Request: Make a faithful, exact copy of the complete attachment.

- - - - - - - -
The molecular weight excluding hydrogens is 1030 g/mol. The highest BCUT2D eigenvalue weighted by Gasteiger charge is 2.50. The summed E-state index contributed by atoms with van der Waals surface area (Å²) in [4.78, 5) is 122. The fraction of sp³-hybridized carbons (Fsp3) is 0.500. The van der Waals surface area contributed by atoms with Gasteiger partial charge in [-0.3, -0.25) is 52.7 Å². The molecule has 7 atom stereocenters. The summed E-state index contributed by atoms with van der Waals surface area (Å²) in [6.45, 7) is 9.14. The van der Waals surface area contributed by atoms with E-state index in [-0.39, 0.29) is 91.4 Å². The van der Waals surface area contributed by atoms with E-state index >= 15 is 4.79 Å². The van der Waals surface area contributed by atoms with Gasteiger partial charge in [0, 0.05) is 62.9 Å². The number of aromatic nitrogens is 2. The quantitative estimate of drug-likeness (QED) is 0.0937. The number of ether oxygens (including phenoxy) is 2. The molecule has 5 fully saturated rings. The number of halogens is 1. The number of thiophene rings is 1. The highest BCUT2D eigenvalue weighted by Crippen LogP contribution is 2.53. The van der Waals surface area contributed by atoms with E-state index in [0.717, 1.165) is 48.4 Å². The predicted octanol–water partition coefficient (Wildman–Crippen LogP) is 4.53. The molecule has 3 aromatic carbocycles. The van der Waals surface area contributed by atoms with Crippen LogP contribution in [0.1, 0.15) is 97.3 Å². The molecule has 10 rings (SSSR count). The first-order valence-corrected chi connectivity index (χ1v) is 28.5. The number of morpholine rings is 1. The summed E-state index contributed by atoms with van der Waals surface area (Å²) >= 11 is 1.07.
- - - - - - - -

The molecular weight excluding hydrogens is 1030 g/mol. The highest BCUT2D eigenvalue weighted by Gasteiger charge is 2.50. The summed E-state index contributed by atoms with van der Waals surface area (Å²) in [4.78, 5) is 122. The fraction of sp³-hybridized carbons (Fsp3) is 0.500. The van der Waals surface area contributed by atoms with Gasteiger partial charge in [-0.3, -0.25) is 52.7 Å². The molecule has 7 atom stereocenters. The summed E-state index contributed by atoms with van der Waals surface area (Å²) in [6.45, 7) is 9.14. The van der Waals surface area contributed by atoms with E-state index in [-0.39, 0.29) is 91.4 Å². The van der Waals surface area contributed by atoms with E-state index >= 15 is 4.79 Å². The van der Waals surface area contributed by atoms with Gasteiger partial charge in [0, 0.05) is 62.9 Å². The number of aromatic nitrogens is 2. The quantitative estimate of drug-likeness (QED) is 0.0937. The number of ether oxygens (including phenoxy) is 2. The molecule has 5 fully saturated rings. The number of halogens is 1. The number of thiophene rings is 1. The highest BCUT2D eigenvalue weighted by Crippen LogP contribution is 2.53. The van der Waals surface area contributed by atoms with E-state index in [0.717, 1.165) is 48.4 Å². The predicted octanol–water partition coefficient (Wildman–Crippen LogP) is 4.53. The molecule has 3 aromatic carbocycles. The van der Waals surface area contributed by atoms with Crippen LogP contribution in [0.1, 0.15) is 97.3 Å². The molecule has 10 rings (SSSR count). The first-order valence-corrected chi connectivity index (χ1v) is 28.5. The number of morpholine rings is 1. The summed E-state index contributed by atoms with van der Waals surface area (Å²) >= 11 is 1.07.